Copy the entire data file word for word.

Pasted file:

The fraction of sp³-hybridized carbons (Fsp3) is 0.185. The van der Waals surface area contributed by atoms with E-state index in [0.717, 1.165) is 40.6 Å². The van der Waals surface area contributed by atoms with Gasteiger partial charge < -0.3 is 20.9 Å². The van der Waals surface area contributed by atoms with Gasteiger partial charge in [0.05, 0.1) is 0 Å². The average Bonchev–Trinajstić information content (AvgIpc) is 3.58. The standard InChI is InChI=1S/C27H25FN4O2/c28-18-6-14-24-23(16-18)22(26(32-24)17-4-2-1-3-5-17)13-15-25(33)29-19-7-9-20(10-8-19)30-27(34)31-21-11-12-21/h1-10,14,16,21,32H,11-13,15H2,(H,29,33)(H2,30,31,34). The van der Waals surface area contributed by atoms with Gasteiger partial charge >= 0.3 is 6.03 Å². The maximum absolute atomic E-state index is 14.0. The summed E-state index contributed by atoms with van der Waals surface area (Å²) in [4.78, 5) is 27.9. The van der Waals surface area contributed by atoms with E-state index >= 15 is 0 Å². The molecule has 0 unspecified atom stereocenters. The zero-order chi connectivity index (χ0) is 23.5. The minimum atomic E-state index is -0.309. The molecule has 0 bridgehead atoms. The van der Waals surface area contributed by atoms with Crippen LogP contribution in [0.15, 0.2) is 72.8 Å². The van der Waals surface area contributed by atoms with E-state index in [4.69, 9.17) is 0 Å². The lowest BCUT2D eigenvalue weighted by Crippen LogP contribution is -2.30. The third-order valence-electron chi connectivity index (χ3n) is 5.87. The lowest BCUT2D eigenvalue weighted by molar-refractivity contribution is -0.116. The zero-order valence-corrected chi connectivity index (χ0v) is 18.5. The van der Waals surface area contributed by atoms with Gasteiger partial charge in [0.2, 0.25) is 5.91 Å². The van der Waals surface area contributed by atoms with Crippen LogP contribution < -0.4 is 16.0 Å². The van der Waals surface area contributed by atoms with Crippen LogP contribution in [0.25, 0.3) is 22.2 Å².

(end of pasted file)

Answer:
The fraction of sp³-hybridized carbons (Fsp3) is 0.185. The van der Waals surface area contributed by atoms with E-state index in [0.717, 1.165) is 40.6 Å². The van der Waals surface area contributed by atoms with Gasteiger partial charge < -0.3 is 20.9 Å². The van der Waals surface area contributed by atoms with Gasteiger partial charge in [0.05, 0.1) is 0 Å². The average Bonchev–Trinajstić information content (AvgIpc) is 3.58. The standard InChI is InChI=1S/C27H25FN4O2/c28-18-6-14-24-23(16-18)22(26(32-24)17-4-2-1-3-5-17)13-15-25(33)29-19-7-9-20(10-8-19)30-27(34)31-21-11-12-21/h1-10,14,16,21,32H,11-13,15H2,(H,29,33)(H2,30,31,34). The van der Waals surface area contributed by atoms with Gasteiger partial charge >= 0.3 is 6.03 Å². The maximum absolute atomic E-state index is 14.0. The summed E-state index contributed by atoms with van der Waals surface area (Å²) in [4.78, 5) is 27.9. The van der Waals surface area contributed by atoms with E-state index >= 15 is 0 Å². The molecule has 0 unspecified atom stereocenters. The zero-order chi connectivity index (χ0) is 23.5. The minimum atomic E-state index is -0.309. The molecule has 0 bridgehead atoms. The van der Waals surface area contributed by atoms with Crippen LogP contribution in [0.15, 0.2) is 72.8 Å². The van der Waals surface area contributed by atoms with E-state index in [4.69, 9.17) is 0 Å². The lowest BCUT2D eigenvalue weighted by Crippen LogP contribution is -2.30. The third-order valence-electron chi connectivity index (χ3n) is 5.87. The lowest BCUT2D eigenvalue weighted by molar-refractivity contribution is -0.116. The zero-order valence-corrected chi connectivity index (χ0v) is 18.5. The van der Waals surface area contributed by atoms with Gasteiger partial charge in [0.2, 0.25) is 5.91 Å². The van der Waals surface area contributed by atoms with Crippen LogP contribution < -0.4 is 16.0 Å². The van der Waals surface area contributed by atoms with Crippen LogP contribution in [0.25, 0.3) is 22.2 Å².